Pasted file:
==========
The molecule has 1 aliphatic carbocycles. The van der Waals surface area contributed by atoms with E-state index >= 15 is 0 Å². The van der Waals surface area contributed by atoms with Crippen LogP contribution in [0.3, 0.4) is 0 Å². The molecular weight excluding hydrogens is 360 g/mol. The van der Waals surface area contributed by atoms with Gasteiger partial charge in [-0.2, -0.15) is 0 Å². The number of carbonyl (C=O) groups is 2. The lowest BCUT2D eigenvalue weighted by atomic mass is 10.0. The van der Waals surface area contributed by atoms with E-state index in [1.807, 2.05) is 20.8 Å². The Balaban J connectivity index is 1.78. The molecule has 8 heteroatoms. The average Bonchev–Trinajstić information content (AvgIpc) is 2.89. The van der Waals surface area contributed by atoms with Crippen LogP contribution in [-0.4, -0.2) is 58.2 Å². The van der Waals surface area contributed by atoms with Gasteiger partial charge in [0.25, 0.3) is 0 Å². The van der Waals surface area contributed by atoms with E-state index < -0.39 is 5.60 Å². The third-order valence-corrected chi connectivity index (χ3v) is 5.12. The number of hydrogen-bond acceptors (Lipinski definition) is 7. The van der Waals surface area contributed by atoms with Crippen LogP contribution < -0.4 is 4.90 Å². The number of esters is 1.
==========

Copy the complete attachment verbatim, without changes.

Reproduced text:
The molecule has 1 aliphatic carbocycles. The van der Waals surface area contributed by atoms with E-state index >= 15 is 0 Å². The van der Waals surface area contributed by atoms with Crippen LogP contribution in [0.3, 0.4) is 0 Å². The molecular weight excluding hydrogens is 360 g/mol. The van der Waals surface area contributed by atoms with Gasteiger partial charge in [-0.2, -0.15) is 0 Å². The number of carbonyl (C=O) groups is 2. The lowest BCUT2D eigenvalue weighted by atomic mass is 10.0. The van der Waals surface area contributed by atoms with E-state index in [1.807, 2.05) is 20.8 Å². The Balaban J connectivity index is 1.78. The molecule has 8 heteroatoms. The average Bonchev–Trinajstić information content (AvgIpc) is 2.89. The van der Waals surface area contributed by atoms with Crippen LogP contribution in [-0.4, -0.2) is 58.2 Å². The van der Waals surface area contributed by atoms with Gasteiger partial charge in [0.25, 0.3) is 0 Å². The van der Waals surface area contributed by atoms with E-state index < -0.39 is 5.60 Å². The third-order valence-corrected chi connectivity index (χ3v) is 5.12. The number of hydrogen-bond acceptors (Lipinski definition) is 7. The van der Waals surface area contributed by atoms with Crippen LogP contribution < -0.4 is 4.90 Å². The number of esters is 1.